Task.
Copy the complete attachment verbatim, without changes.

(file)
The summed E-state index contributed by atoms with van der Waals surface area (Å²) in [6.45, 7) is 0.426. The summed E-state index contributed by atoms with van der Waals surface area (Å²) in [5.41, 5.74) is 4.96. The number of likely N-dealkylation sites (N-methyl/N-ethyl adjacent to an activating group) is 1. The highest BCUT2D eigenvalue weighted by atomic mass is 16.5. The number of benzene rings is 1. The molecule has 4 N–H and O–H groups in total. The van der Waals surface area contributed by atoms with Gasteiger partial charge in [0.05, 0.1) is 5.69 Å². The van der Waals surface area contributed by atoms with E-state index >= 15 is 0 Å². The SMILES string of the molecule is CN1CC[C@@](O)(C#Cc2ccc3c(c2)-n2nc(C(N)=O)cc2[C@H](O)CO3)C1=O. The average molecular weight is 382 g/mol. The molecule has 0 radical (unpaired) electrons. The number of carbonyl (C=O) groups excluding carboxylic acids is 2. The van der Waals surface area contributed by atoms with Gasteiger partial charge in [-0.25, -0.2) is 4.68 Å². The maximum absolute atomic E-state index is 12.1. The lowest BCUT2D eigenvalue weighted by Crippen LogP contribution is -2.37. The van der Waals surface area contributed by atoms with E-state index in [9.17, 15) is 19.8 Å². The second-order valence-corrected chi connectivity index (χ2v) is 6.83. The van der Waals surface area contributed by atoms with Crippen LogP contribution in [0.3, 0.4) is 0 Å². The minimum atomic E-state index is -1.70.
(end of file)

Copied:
The summed E-state index contributed by atoms with van der Waals surface area (Å²) in [6.45, 7) is 0.426. The summed E-state index contributed by atoms with van der Waals surface area (Å²) in [5.41, 5.74) is 4.96. The number of likely N-dealkylation sites (N-methyl/N-ethyl adjacent to an activating group) is 1. The highest BCUT2D eigenvalue weighted by atomic mass is 16.5. The number of benzene rings is 1. The molecule has 4 N–H and O–H groups in total. The van der Waals surface area contributed by atoms with Gasteiger partial charge in [0.05, 0.1) is 5.69 Å². The van der Waals surface area contributed by atoms with E-state index >= 15 is 0 Å². The SMILES string of the molecule is CN1CC[C@@](O)(C#Cc2ccc3c(c2)-n2nc(C(N)=O)cc2[C@H](O)CO3)C1=O. The average molecular weight is 382 g/mol. The molecule has 0 radical (unpaired) electrons. The number of carbonyl (C=O) groups excluding carboxylic acids is 2. The van der Waals surface area contributed by atoms with Gasteiger partial charge in [-0.25, -0.2) is 4.68 Å². The maximum absolute atomic E-state index is 12.1. The lowest BCUT2D eigenvalue weighted by Crippen LogP contribution is -2.37. The van der Waals surface area contributed by atoms with E-state index in [9.17, 15) is 19.8 Å². The second-order valence-corrected chi connectivity index (χ2v) is 6.83. The van der Waals surface area contributed by atoms with Crippen LogP contribution in [0.3, 0.4) is 0 Å². The minimum atomic E-state index is -1.70.